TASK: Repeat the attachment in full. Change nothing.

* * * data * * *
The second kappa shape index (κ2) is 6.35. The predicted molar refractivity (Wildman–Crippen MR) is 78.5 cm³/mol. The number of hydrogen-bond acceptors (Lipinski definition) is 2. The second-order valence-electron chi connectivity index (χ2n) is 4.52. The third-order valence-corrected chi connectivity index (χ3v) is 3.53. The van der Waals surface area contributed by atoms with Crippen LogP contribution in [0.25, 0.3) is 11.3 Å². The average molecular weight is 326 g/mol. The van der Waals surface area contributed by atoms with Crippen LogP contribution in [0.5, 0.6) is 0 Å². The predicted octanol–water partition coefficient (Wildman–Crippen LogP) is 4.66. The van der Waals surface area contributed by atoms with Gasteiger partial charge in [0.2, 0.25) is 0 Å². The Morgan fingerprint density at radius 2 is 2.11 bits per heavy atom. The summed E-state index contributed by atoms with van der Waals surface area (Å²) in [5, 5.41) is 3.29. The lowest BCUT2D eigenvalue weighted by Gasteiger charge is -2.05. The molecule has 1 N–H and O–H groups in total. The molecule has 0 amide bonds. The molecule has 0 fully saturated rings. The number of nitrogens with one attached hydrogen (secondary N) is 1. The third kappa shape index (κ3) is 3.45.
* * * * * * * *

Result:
The second kappa shape index (κ2) is 6.35. The predicted molar refractivity (Wildman–Crippen MR) is 78.5 cm³/mol. The number of hydrogen-bond acceptors (Lipinski definition) is 2. The second-order valence-electron chi connectivity index (χ2n) is 4.52. The third-order valence-corrected chi connectivity index (χ3v) is 3.53. The van der Waals surface area contributed by atoms with Crippen LogP contribution in [0.25, 0.3) is 11.3 Å². The average molecular weight is 326 g/mol. The van der Waals surface area contributed by atoms with Crippen LogP contribution in [0.5, 0.6) is 0 Å². The predicted octanol–water partition coefficient (Wildman–Crippen LogP) is 4.66. The van der Waals surface area contributed by atoms with Gasteiger partial charge in [0.2, 0.25) is 0 Å². The Morgan fingerprint density at radius 2 is 2.11 bits per heavy atom. The summed E-state index contributed by atoms with van der Waals surface area (Å²) in [5, 5.41) is 3.29. The lowest BCUT2D eigenvalue weighted by Gasteiger charge is -2.05. The molecule has 1 N–H and O–H groups in total. The molecule has 0 amide bonds. The molecule has 0 fully saturated rings. The number of nitrogens with one attached hydrogen (secondary N) is 1. The third kappa shape index (κ3) is 3.45.